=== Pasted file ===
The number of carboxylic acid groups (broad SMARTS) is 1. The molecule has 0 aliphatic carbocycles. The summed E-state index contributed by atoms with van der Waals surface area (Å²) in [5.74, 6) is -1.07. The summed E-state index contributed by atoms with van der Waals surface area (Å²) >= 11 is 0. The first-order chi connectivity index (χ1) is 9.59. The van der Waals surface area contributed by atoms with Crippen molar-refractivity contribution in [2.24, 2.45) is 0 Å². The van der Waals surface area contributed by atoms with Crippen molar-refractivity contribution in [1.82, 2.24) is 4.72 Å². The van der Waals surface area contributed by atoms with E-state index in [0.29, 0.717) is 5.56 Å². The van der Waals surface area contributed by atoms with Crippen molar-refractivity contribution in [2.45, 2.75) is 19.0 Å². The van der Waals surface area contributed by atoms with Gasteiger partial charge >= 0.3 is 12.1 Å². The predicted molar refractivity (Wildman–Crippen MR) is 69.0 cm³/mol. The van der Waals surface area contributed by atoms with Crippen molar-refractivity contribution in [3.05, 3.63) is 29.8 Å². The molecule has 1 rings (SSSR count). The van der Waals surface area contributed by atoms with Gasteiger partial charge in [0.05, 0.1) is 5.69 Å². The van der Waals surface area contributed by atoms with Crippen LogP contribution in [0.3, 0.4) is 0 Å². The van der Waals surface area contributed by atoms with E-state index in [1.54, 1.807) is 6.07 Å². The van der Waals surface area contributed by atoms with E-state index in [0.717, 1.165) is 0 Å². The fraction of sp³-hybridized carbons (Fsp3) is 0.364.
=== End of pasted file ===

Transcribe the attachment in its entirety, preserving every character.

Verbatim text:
The number of carboxylic acid groups (broad SMARTS) is 1. The molecule has 0 aliphatic carbocycles. The summed E-state index contributed by atoms with van der Waals surface area (Å²) in [5.74, 6) is -1.07. The summed E-state index contributed by atoms with van der Waals surface area (Å²) >= 11 is 0. The first-order chi connectivity index (χ1) is 9.59. The van der Waals surface area contributed by atoms with Crippen molar-refractivity contribution in [2.24, 2.45) is 0 Å². The van der Waals surface area contributed by atoms with Crippen molar-refractivity contribution in [1.82, 2.24) is 4.72 Å². The van der Waals surface area contributed by atoms with E-state index in [0.29, 0.717) is 5.56 Å². The van der Waals surface area contributed by atoms with Crippen molar-refractivity contribution in [2.45, 2.75) is 19.0 Å². The van der Waals surface area contributed by atoms with Gasteiger partial charge >= 0.3 is 12.1 Å². The predicted molar refractivity (Wildman–Crippen MR) is 69.0 cm³/mol. The van der Waals surface area contributed by atoms with Crippen molar-refractivity contribution in [3.05, 3.63) is 29.8 Å². The molecule has 1 rings (SSSR count). The van der Waals surface area contributed by atoms with Gasteiger partial charge in [0.05, 0.1) is 5.69 Å². The van der Waals surface area contributed by atoms with Crippen LogP contribution in [0.3, 0.4) is 0 Å². The van der Waals surface area contributed by atoms with E-state index in [1.54, 1.807) is 6.07 Å². The van der Waals surface area contributed by atoms with E-state index in [0.717, 1.165) is 0 Å². The fraction of sp³-hybridized carbons (Fsp3) is 0.364.